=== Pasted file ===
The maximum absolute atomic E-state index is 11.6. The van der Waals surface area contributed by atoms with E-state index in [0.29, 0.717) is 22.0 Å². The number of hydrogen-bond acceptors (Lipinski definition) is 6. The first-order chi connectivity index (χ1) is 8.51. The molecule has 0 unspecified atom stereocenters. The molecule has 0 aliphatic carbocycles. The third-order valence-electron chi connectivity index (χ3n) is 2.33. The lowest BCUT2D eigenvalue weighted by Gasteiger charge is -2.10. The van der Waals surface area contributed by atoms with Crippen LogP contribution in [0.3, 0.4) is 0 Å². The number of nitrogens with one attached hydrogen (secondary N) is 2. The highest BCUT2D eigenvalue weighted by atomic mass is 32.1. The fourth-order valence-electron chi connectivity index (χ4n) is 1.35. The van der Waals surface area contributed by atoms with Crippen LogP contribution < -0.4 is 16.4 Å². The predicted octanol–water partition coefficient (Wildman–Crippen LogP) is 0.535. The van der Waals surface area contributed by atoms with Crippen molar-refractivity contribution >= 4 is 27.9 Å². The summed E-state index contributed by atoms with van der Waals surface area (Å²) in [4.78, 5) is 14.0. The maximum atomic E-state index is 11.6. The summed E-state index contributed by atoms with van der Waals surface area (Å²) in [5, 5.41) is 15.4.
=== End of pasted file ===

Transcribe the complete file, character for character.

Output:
The maximum absolute atomic E-state index is 11.6. The van der Waals surface area contributed by atoms with E-state index in [0.29, 0.717) is 22.0 Å². The number of hydrogen-bond acceptors (Lipinski definition) is 6. The first-order chi connectivity index (χ1) is 8.51. The molecule has 0 unspecified atom stereocenters. The molecule has 0 aliphatic carbocycles. The third-order valence-electron chi connectivity index (χ3n) is 2.33. The lowest BCUT2D eigenvalue weighted by Gasteiger charge is -2.10. The van der Waals surface area contributed by atoms with Crippen LogP contribution in [0.3, 0.4) is 0 Å². The number of nitrogens with one attached hydrogen (secondary N) is 2. The highest BCUT2D eigenvalue weighted by atomic mass is 32.1. The fourth-order valence-electron chi connectivity index (χ4n) is 1.35. The van der Waals surface area contributed by atoms with Crippen LogP contribution < -0.4 is 16.4 Å². The predicted octanol–water partition coefficient (Wildman–Crippen LogP) is 0.535. The van der Waals surface area contributed by atoms with Crippen molar-refractivity contribution >= 4 is 27.9 Å². The summed E-state index contributed by atoms with van der Waals surface area (Å²) in [4.78, 5) is 14.0. The maximum atomic E-state index is 11.6. The summed E-state index contributed by atoms with van der Waals surface area (Å²) in [5, 5.41) is 15.4.